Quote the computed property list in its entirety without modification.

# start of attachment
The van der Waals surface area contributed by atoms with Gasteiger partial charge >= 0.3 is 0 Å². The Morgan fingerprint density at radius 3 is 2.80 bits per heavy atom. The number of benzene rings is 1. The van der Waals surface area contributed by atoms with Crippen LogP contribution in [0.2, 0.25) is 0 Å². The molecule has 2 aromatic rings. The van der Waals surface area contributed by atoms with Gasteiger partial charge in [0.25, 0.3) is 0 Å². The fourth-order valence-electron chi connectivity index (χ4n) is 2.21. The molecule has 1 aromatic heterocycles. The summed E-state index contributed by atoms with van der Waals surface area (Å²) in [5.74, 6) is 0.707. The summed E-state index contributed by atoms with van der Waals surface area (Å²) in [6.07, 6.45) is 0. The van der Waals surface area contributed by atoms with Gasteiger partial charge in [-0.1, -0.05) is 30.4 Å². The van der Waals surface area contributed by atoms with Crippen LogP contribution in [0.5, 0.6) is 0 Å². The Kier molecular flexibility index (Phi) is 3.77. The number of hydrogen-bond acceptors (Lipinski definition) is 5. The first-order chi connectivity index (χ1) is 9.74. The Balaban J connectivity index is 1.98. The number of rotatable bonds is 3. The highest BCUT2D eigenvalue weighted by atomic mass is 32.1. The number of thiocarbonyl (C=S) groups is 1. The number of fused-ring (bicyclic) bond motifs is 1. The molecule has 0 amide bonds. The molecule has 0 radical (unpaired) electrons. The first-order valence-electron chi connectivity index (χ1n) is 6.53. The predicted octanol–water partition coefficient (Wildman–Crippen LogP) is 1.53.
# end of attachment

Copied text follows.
The van der Waals surface area contributed by atoms with Gasteiger partial charge >= 0.3 is 0 Å². The Morgan fingerprint density at radius 3 is 2.80 bits per heavy atom. The number of benzene rings is 1. The van der Waals surface area contributed by atoms with Crippen LogP contribution in [0.2, 0.25) is 0 Å². The molecule has 2 aromatic rings. The van der Waals surface area contributed by atoms with Gasteiger partial charge in [0.25, 0.3) is 0 Å². The fourth-order valence-electron chi connectivity index (χ4n) is 2.21. The molecule has 1 aromatic heterocycles. The summed E-state index contributed by atoms with van der Waals surface area (Å²) in [5.74, 6) is 0.707. The summed E-state index contributed by atoms with van der Waals surface area (Å²) in [6.07, 6.45) is 0. The van der Waals surface area contributed by atoms with Gasteiger partial charge in [-0.1, -0.05) is 30.4 Å². The van der Waals surface area contributed by atoms with Crippen LogP contribution in [0.5, 0.6) is 0 Å². The Kier molecular flexibility index (Phi) is 3.77. The number of hydrogen-bond acceptors (Lipinski definition) is 5. The first-order chi connectivity index (χ1) is 9.74. The Balaban J connectivity index is 1.98. The number of rotatable bonds is 3. The highest BCUT2D eigenvalue weighted by atomic mass is 32.1. The number of thiocarbonyl (C=S) groups is 1. The number of fused-ring (bicyclic) bond motifs is 1. The molecule has 0 amide bonds. The molecule has 0 radical (unpaired) electrons. The first-order valence-electron chi connectivity index (χ1n) is 6.53. The predicted octanol–water partition coefficient (Wildman–Crippen LogP) is 1.53.